Christie: Media hit Clinton unfairly over hacked emails

Former New Jersey Gov. Chris Christie (R) said Sunday that the media used hacked emails from the Clinton campaign and the Democratic National Committee (DNC) "unfairly."

Christie said on ABC's "This Week," where he serves as a contributor, that the Justice Department's indictment of 12 Russian intelligence officers for conspiring to hack Democratic servers during the 2016 election underscored the problems with how the media used those documents.

"At the time you were playing this, the media was playing this at the time as if this was credible sourcing," Christie said.

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"And what [former interim DNC chairwoman] Donna [Brazile] said is absolutely right, you had to know they didn't have all of her emails," he continued. "They just took the most embarrassing ones. And you can't assess the credibility of somebody who is just part of a story, but the media banged her and a lot of other people in the Clinton campaign unfairly."

Special counsel Robert MuellerRobert (Bob) MuellerAn unquestioning press promotes Rep. Adam Schiff's book based on Russia fiction Senate Democrats urge Garland not to fight court order to release Trump obstruction memo Why a special counsel is guaranteed if Biden chooses Yates, Cuomo or Jones as AG MORE handed down indictments on Friday against 12 Russian intelligence officers, alleging they interfered in the 2016 U.S. election.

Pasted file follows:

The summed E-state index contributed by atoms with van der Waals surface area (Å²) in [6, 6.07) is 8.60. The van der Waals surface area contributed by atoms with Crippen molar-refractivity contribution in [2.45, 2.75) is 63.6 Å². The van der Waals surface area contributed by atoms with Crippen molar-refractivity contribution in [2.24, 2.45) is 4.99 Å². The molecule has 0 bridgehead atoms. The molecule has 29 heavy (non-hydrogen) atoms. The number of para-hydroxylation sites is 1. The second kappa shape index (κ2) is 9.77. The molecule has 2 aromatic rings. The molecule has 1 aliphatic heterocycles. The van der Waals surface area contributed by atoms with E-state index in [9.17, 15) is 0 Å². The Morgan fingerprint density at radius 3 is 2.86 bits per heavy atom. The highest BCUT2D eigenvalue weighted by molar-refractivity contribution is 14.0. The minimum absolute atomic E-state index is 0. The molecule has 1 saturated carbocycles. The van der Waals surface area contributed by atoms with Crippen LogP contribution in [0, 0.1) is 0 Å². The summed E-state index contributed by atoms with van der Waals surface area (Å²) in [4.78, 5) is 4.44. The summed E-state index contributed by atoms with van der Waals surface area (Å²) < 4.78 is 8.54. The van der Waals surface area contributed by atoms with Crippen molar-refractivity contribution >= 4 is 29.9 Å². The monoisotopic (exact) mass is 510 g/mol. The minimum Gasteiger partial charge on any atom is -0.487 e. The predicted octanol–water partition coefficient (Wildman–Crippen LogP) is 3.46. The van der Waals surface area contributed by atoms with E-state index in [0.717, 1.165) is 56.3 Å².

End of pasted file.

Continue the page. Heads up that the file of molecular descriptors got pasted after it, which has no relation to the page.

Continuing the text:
Mueller charged 11 of the officers with conspiring to hack into the DNC and Democratic Congressional Campaign Committee networks. The other officer was charged with conspiring to hack into election systems, including a state elections board website.

Brazile, who took over as the DNC chairwoman in July 2016 and maintained that role through the election, said Sunday that the charges prove once and for all that the organization was hacked, and called for President TrumpDonald TrumpPence: Supreme Court has chance to right 'historic wrong' with abortion ruling Prosecutor says during trial that actor Jussie Smollett staged 'fake hate crime' Overnight Defense & National Security — US, Iran return to negotiating table MORE to acknowledge as much.

"I think the most important thing, now that we know there are several witches, not some 400-pound guy sitting on the bed, the president needs to acknowledge this and recognize that he has to defend and protect our democracy," she said, referencing a Trump riff during a 2016 debate.

The president has not condemned Russian President Vladimir Putin for the latest indictments, instead blaming the Obama administration and the DNC for allowing the hacks to happen.